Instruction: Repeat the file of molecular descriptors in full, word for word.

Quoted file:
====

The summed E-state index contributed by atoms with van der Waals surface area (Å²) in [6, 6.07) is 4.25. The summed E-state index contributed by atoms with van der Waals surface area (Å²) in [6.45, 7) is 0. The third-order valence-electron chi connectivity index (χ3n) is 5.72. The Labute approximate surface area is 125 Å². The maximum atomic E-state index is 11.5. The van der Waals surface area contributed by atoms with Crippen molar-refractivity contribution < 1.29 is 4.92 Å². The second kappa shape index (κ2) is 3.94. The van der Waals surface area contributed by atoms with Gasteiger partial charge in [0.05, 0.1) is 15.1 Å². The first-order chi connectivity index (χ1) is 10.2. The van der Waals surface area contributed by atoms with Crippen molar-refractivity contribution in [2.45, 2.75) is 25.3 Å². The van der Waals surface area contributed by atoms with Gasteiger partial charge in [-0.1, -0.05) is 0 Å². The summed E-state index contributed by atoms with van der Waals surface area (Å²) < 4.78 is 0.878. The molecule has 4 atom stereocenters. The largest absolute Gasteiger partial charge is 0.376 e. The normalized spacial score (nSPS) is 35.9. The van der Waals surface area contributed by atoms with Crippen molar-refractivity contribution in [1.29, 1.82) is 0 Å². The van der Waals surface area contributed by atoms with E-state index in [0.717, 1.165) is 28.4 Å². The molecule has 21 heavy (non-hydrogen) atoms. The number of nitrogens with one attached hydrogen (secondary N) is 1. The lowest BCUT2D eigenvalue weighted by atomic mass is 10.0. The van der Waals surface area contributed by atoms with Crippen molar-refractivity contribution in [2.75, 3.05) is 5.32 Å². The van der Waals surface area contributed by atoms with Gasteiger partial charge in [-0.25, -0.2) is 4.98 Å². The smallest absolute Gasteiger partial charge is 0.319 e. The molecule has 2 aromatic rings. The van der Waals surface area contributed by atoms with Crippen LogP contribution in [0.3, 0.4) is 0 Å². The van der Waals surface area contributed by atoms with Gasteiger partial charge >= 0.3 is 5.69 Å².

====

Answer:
The summed E-state index contributed by atoms with van der Waals surface area (Å²) in [6, 6.07) is 4.25. The summed E-state index contributed by atoms with van der Waals surface area (Å²) in [6.45, 7) is 0. The third-order valence-electron chi connectivity index (χ3n) is 5.72. The Labute approximate surface area is 125 Å². The maximum atomic E-state index is 11.5. The van der Waals surface area contributed by atoms with Crippen molar-refractivity contribution < 1.29 is 4.92 Å². The second kappa shape index (κ2) is 3.94. The van der Waals surface area contributed by atoms with Gasteiger partial charge in [0.05, 0.1) is 15.1 Å². The first-order chi connectivity index (χ1) is 10.2. The van der Waals surface area contributed by atoms with Crippen molar-refractivity contribution in [2.45, 2.75) is 25.3 Å². The van der Waals surface area contributed by atoms with Gasteiger partial charge in [-0.1, -0.05) is 0 Å². The summed E-state index contributed by atoms with van der Waals surface area (Å²) < 4.78 is 0.878. The molecule has 4 atom stereocenters. The largest absolute Gasteiger partial charge is 0.376 e. The normalized spacial score (nSPS) is 35.9. The van der Waals surface area contributed by atoms with Crippen molar-refractivity contribution in [1.29, 1.82) is 0 Å². The van der Waals surface area contributed by atoms with E-state index in [0.717, 1.165) is 28.4 Å². The molecule has 21 heavy (non-hydrogen) atoms. The number of nitrogens with one attached hydrogen (secondary N) is 1. The lowest BCUT2D eigenvalue weighted by atomic mass is 10.0. The van der Waals surface area contributed by atoms with Crippen molar-refractivity contribution in [2.75, 3.05) is 5.32 Å². The van der Waals surface area contributed by atoms with Gasteiger partial charge in [-0.25, -0.2) is 4.98 Å². The smallest absolute Gasteiger partial charge is 0.319 e. The molecule has 2 aromatic rings. The van der Waals surface area contributed by atoms with Crippen LogP contribution in [0.3, 0.4) is 0 Å². The van der Waals surface area contributed by atoms with Gasteiger partial charge >= 0.3 is 5.69 Å².